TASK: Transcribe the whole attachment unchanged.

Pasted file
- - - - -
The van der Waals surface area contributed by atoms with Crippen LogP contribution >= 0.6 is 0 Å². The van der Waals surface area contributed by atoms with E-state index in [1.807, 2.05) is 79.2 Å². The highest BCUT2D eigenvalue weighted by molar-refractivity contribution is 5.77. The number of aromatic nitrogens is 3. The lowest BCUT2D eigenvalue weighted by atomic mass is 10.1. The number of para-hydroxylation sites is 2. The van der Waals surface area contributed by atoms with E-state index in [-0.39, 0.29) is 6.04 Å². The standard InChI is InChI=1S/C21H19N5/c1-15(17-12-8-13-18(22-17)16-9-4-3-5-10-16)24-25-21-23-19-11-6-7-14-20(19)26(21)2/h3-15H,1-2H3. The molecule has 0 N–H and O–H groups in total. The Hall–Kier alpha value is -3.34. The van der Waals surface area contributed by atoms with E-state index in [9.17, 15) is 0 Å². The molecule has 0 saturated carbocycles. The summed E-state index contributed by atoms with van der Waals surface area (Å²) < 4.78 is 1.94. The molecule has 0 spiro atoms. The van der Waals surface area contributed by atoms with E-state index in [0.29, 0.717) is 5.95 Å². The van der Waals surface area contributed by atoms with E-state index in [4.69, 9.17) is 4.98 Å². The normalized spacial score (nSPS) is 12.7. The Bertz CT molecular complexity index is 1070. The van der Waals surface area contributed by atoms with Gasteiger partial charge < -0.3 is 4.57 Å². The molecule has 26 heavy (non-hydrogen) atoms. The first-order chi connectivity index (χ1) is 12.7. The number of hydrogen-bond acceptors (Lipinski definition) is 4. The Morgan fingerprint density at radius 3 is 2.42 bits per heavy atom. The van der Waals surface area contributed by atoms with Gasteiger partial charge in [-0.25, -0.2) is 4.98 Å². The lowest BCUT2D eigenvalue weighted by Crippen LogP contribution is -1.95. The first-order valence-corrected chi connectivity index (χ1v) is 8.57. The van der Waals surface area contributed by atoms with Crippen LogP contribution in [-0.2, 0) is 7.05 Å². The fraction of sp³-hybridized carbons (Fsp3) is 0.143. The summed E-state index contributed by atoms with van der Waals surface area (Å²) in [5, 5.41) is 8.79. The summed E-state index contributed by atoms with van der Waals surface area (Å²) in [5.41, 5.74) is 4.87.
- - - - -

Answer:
The van der Waals surface area contributed by atoms with Crippen LogP contribution >= 0.6 is 0 Å². The van der Waals surface area contributed by atoms with E-state index in [1.807, 2.05) is 79.2 Å². The highest BCUT2D eigenvalue weighted by molar-refractivity contribution is 5.77. The number of aromatic nitrogens is 3. The lowest BCUT2D eigenvalue weighted by atomic mass is 10.1. The number of para-hydroxylation sites is 2. The van der Waals surface area contributed by atoms with E-state index in [-0.39, 0.29) is 6.04 Å². The standard InChI is InChI=1S/C21H19N5/c1-15(17-12-8-13-18(22-17)16-9-4-3-5-10-16)24-25-21-23-19-11-6-7-14-20(19)26(21)2/h3-15H,1-2H3. The molecule has 0 N–H and O–H groups in total. The Hall–Kier alpha value is -3.34. The van der Waals surface area contributed by atoms with E-state index in [9.17, 15) is 0 Å². The molecule has 0 saturated carbocycles. The summed E-state index contributed by atoms with van der Waals surface area (Å²) < 4.78 is 1.94. The molecule has 0 spiro atoms. The van der Waals surface area contributed by atoms with E-state index in [0.29, 0.717) is 5.95 Å². The van der Waals surface area contributed by atoms with E-state index in [4.69, 9.17) is 4.98 Å². The normalized spacial score (nSPS) is 12.7. The Bertz CT molecular complexity index is 1070. The van der Waals surface area contributed by atoms with Gasteiger partial charge < -0.3 is 4.57 Å². The molecule has 26 heavy (non-hydrogen) atoms. The first-order chi connectivity index (χ1) is 12.7. The number of hydrogen-bond acceptors (Lipinski definition) is 4. The Morgan fingerprint density at radius 3 is 2.42 bits per heavy atom. The van der Waals surface area contributed by atoms with Gasteiger partial charge in [-0.25, -0.2) is 4.98 Å². The lowest BCUT2D eigenvalue weighted by Crippen LogP contribution is -1.95. The first-order valence-corrected chi connectivity index (χ1v) is 8.57. The van der Waals surface area contributed by atoms with Crippen LogP contribution in [-0.2, 0) is 7.05 Å². The fraction of sp³-hybridized carbons (Fsp3) is 0.143. The summed E-state index contributed by atoms with van der Waals surface area (Å²) in [5, 5.41) is 8.79. The summed E-state index contributed by atoms with van der Waals surface area (Å²) in [5.41, 5.74) is 4.87.